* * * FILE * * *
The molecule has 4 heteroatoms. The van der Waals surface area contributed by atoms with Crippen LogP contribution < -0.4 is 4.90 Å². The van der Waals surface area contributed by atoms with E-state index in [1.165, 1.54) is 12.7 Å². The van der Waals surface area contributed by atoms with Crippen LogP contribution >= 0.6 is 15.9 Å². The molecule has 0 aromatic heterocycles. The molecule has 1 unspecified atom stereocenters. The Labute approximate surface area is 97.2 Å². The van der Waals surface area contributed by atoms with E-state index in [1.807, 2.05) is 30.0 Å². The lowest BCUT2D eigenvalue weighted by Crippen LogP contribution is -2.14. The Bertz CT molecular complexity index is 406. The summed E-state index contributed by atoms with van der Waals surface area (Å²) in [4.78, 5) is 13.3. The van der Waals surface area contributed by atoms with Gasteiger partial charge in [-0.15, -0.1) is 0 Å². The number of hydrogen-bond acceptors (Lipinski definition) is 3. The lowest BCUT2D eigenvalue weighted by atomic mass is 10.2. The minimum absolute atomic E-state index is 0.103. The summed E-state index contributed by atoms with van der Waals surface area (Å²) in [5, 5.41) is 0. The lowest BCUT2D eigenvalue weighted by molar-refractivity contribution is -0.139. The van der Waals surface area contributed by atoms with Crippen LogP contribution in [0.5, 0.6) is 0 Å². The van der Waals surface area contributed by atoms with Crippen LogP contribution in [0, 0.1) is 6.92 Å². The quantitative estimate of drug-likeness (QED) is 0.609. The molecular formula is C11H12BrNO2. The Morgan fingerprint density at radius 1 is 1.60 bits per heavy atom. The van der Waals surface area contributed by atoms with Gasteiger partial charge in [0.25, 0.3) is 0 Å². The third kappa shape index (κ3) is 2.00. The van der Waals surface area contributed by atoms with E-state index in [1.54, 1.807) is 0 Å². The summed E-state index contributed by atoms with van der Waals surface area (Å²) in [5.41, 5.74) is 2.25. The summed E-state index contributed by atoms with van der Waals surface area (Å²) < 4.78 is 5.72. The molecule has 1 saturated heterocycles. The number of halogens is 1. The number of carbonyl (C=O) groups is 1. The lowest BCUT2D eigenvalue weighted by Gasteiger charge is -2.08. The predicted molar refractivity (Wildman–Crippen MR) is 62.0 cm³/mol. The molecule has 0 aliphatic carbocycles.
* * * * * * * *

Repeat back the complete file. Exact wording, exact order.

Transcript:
The molecule has 4 heteroatoms. The van der Waals surface area contributed by atoms with Crippen LogP contribution < -0.4 is 4.90 Å². The van der Waals surface area contributed by atoms with E-state index in [1.165, 1.54) is 12.7 Å². The van der Waals surface area contributed by atoms with Crippen LogP contribution >= 0.6 is 15.9 Å². The molecule has 0 aromatic heterocycles. The molecule has 1 unspecified atom stereocenters. The Labute approximate surface area is 97.2 Å². The van der Waals surface area contributed by atoms with E-state index in [1.807, 2.05) is 30.0 Å². The lowest BCUT2D eigenvalue weighted by Crippen LogP contribution is -2.14. The Bertz CT molecular complexity index is 406. The summed E-state index contributed by atoms with van der Waals surface area (Å²) in [4.78, 5) is 13.3. The van der Waals surface area contributed by atoms with Gasteiger partial charge in [-0.15, -0.1) is 0 Å². The number of hydrogen-bond acceptors (Lipinski definition) is 3. The lowest BCUT2D eigenvalue weighted by atomic mass is 10.2. The minimum absolute atomic E-state index is 0.103. The summed E-state index contributed by atoms with van der Waals surface area (Å²) in [5, 5.41) is 0. The lowest BCUT2D eigenvalue weighted by molar-refractivity contribution is -0.139. The van der Waals surface area contributed by atoms with Crippen LogP contribution in [0.5, 0.6) is 0 Å². The van der Waals surface area contributed by atoms with Crippen LogP contribution in [0, 0.1) is 6.92 Å². The quantitative estimate of drug-likeness (QED) is 0.609. The molecular formula is C11H12BrNO2. The Morgan fingerprint density at radius 1 is 1.60 bits per heavy atom. The van der Waals surface area contributed by atoms with Gasteiger partial charge in [0.25, 0.3) is 0 Å². The third kappa shape index (κ3) is 2.00. The van der Waals surface area contributed by atoms with E-state index in [1.54, 1.807) is 0 Å². The summed E-state index contributed by atoms with van der Waals surface area (Å²) in [5.41, 5.74) is 2.25. The summed E-state index contributed by atoms with van der Waals surface area (Å²) < 4.78 is 5.72. The molecule has 1 saturated heterocycles. The number of halogens is 1. The number of carbonyl (C=O) groups is 1. The lowest BCUT2D eigenvalue weighted by Gasteiger charge is -2.08. The predicted molar refractivity (Wildman–Crippen MR) is 62.0 cm³/mol. The molecule has 0 aliphatic carbocycles.